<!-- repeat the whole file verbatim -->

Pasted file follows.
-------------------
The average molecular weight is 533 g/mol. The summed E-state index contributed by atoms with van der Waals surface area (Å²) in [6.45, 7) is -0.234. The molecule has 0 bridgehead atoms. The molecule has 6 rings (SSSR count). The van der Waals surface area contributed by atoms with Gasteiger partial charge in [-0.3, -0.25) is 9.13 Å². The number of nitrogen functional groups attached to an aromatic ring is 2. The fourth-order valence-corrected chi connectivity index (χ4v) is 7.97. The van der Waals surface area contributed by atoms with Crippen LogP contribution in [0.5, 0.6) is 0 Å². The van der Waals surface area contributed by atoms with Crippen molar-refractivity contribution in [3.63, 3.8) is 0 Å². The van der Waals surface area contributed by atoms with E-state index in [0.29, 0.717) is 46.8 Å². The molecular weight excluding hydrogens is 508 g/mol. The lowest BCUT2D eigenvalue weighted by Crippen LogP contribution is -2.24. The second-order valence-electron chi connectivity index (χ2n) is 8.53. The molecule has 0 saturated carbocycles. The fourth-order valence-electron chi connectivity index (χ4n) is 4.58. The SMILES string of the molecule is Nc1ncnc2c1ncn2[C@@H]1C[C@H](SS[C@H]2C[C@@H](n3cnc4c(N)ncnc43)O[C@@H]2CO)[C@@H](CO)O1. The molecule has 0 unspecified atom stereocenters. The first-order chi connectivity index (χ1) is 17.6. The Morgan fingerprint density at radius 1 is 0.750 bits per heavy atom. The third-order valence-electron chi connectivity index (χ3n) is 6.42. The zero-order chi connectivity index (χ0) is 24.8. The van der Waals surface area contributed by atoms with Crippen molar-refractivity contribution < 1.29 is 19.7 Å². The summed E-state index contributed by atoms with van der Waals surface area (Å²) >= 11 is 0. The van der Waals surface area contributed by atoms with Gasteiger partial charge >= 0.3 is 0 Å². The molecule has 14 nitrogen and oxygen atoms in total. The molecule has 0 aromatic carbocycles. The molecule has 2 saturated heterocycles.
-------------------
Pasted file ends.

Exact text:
The average molecular weight is 533 g/mol. The summed E-state index contributed by atoms with van der Waals surface area (Å²) in [6.45, 7) is -0.234. The molecule has 0 bridgehead atoms. The molecule has 6 rings (SSSR count). The van der Waals surface area contributed by atoms with Gasteiger partial charge in [-0.3, -0.25) is 9.13 Å². The number of nitrogen functional groups attached to an aromatic ring is 2. The fourth-order valence-corrected chi connectivity index (χ4v) is 7.97. The van der Waals surface area contributed by atoms with Crippen LogP contribution in [0.5, 0.6) is 0 Å². The van der Waals surface area contributed by atoms with Crippen molar-refractivity contribution in [3.63, 3.8) is 0 Å². The van der Waals surface area contributed by atoms with E-state index in [0.29, 0.717) is 46.8 Å². The molecular weight excluding hydrogens is 508 g/mol. The lowest BCUT2D eigenvalue weighted by Crippen LogP contribution is -2.24. The second-order valence-electron chi connectivity index (χ2n) is 8.53. The molecule has 0 saturated carbocycles. The fourth-order valence-electron chi connectivity index (χ4n) is 4.58. The SMILES string of the molecule is Nc1ncnc2c1ncn2[C@@H]1C[C@H](SS[C@H]2C[C@@H](n3cnc4c(N)ncnc43)O[C@@H]2CO)[C@@H](CO)O1. The molecule has 0 unspecified atom stereocenters. The first-order chi connectivity index (χ1) is 17.6. The Morgan fingerprint density at radius 1 is 0.750 bits per heavy atom. The third-order valence-electron chi connectivity index (χ3n) is 6.42. The zero-order chi connectivity index (χ0) is 24.8. The van der Waals surface area contributed by atoms with Crippen molar-refractivity contribution < 1.29 is 19.7 Å². The summed E-state index contributed by atoms with van der Waals surface area (Å²) >= 11 is 0. The van der Waals surface area contributed by atoms with Gasteiger partial charge >= 0.3 is 0 Å². The molecule has 14 nitrogen and oxygen atoms in total. The molecule has 0 aromatic carbocycles. The molecule has 2 saturated heterocycles.